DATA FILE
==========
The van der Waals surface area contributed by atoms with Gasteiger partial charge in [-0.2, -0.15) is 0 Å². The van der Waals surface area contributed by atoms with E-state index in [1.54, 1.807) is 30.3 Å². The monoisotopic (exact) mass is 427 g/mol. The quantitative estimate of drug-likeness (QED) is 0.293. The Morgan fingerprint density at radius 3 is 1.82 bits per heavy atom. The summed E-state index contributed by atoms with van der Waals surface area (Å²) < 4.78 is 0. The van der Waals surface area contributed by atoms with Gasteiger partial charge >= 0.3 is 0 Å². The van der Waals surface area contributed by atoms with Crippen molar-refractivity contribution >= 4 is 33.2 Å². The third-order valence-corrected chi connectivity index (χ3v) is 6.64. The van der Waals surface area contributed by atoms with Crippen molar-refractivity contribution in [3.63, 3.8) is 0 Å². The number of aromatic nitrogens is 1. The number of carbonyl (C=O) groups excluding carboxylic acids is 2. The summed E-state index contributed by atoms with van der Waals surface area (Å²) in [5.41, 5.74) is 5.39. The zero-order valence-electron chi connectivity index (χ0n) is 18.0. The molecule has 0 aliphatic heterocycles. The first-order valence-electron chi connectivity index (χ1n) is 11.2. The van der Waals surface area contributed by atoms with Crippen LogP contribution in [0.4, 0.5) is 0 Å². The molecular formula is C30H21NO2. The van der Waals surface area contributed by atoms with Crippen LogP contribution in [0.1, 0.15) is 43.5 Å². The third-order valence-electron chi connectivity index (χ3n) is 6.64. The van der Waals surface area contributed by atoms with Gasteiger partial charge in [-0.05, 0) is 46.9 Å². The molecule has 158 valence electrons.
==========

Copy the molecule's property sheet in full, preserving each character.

The van der Waals surface area contributed by atoms with Gasteiger partial charge in [-0.2, -0.15) is 0 Å². The van der Waals surface area contributed by atoms with E-state index in [1.54, 1.807) is 30.3 Å². The monoisotopic (exact) mass is 427 g/mol. The quantitative estimate of drug-likeness (QED) is 0.293. The Morgan fingerprint density at radius 3 is 1.82 bits per heavy atom. The summed E-state index contributed by atoms with van der Waals surface area (Å²) < 4.78 is 0. The van der Waals surface area contributed by atoms with Gasteiger partial charge >= 0.3 is 0 Å². The van der Waals surface area contributed by atoms with Crippen molar-refractivity contribution >= 4 is 33.2 Å². The third-order valence-corrected chi connectivity index (χ3v) is 6.64. The van der Waals surface area contributed by atoms with Crippen molar-refractivity contribution in [3.63, 3.8) is 0 Å². The number of aromatic nitrogens is 1. The number of carbonyl (C=O) groups excluding carboxylic acids is 2. The summed E-state index contributed by atoms with van der Waals surface area (Å²) in [5.41, 5.74) is 5.39. The zero-order valence-electron chi connectivity index (χ0n) is 18.0. The molecule has 0 aliphatic heterocycles. The first-order valence-electron chi connectivity index (χ1n) is 11.2. The van der Waals surface area contributed by atoms with Crippen LogP contribution in [0.4, 0.5) is 0 Å². The molecular formula is C30H21NO2. The van der Waals surface area contributed by atoms with Crippen LogP contribution in [0.1, 0.15) is 43.5 Å². The third-order valence-electron chi connectivity index (χ3n) is 6.64. The van der Waals surface area contributed by atoms with Gasteiger partial charge in [-0.05, 0) is 46.9 Å². The molecule has 158 valence electrons.